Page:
How can Nigerian states make more money?
Generating more income for Nigerian states

By now, you probably know the Nigerian federal government is broke.

This year, the federal government’s budget deficit is ₦9 trillion, as it planned to spend ₦17 trillion while it hoped to earn ₦8 trillion and borrow to fund the rest of the budget. What’s worse is that it now earns less than it needs to pay the interest on its loans. 

When this happens, the government struggles to meet other obligations like paying salaries and improving human capital in the country. It’s difficult to see how the government will meet ASUU’s demand of ₦1 trillion when it earned just ₦1.3 trillion between January and April this year and spent ₦1.9 trillion paying back interests on loans. 


Key takeaways:

  1. Nigeria’s low revenue situation and lack of fiscal space call for an increase in revenue from sources that aren’t being fully tapped, such as taxes. Several tax reforms by the federal government have led to an increase in tax revenue from ₦1.7 trillion to ₦5 trillion in the last decade.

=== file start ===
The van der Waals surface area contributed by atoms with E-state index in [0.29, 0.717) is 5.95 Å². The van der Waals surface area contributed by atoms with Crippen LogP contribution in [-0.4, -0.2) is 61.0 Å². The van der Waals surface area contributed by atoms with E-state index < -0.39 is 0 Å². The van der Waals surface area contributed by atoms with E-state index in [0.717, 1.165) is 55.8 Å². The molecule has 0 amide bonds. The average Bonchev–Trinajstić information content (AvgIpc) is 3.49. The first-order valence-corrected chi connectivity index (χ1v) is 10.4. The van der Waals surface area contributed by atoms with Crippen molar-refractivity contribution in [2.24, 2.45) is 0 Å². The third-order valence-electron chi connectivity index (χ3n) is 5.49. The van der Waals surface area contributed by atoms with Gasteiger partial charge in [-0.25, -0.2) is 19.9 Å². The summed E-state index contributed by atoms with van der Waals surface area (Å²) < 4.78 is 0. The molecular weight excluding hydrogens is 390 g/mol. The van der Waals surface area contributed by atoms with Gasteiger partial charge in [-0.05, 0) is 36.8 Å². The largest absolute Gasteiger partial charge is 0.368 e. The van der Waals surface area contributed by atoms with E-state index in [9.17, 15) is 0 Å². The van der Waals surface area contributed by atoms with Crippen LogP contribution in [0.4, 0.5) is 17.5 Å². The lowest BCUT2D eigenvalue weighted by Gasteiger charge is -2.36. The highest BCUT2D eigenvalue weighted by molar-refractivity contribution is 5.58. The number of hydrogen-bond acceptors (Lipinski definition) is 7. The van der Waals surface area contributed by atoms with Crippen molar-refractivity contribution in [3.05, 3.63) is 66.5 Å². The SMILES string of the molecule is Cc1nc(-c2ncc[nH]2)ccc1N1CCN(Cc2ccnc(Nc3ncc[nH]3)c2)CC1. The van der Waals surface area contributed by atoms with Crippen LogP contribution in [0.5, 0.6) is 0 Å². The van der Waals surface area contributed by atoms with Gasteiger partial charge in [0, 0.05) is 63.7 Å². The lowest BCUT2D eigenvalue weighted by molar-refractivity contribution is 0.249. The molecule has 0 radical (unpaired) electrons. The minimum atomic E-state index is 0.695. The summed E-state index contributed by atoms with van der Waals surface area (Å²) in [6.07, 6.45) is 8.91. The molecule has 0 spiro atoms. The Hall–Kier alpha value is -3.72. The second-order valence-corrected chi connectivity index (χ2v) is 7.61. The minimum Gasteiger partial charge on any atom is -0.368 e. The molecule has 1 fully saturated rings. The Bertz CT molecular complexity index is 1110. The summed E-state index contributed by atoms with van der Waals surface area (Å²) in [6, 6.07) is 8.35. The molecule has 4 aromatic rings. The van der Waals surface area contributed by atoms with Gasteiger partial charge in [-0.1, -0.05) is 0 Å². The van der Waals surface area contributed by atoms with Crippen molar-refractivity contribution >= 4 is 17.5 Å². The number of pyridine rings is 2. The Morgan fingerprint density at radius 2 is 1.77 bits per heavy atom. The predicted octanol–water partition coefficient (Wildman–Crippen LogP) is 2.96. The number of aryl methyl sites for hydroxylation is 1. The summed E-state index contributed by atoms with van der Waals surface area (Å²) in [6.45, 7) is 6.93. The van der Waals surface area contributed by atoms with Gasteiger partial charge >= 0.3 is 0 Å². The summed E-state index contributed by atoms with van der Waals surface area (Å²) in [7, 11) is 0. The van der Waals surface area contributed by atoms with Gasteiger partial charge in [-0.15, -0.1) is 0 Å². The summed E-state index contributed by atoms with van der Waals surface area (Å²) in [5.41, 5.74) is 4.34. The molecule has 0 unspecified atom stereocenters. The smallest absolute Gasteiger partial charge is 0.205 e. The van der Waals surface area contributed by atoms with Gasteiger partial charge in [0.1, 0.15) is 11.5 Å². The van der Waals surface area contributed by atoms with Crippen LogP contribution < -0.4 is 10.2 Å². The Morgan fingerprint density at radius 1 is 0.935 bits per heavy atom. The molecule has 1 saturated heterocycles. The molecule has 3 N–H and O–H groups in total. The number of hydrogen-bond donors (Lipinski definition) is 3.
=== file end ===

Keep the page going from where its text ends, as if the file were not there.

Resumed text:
2. However, Nigeria still collects less than 1% of its GDP in personal income taxes, while developed countries like the US and Denmark earn 10% and 24% of their GDP, respectively. South Africa and Rwanda earn 9% and 5%, respectively. 

  3. For state governments to improve their Personal Income Tax (PIT), they must improve the economy of their states to increase income. This includes enacting formal and informal monitoring and tax collection and implementing stringent tax evasion penalties. 


The lack of federal government revenue doesn’t just affect the FG’s budget. It also impacts how much allocation goes to the states. Without sufficient revenue going to the states, they can’t

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Gbemisola Alonge

Gbemisola Alonge

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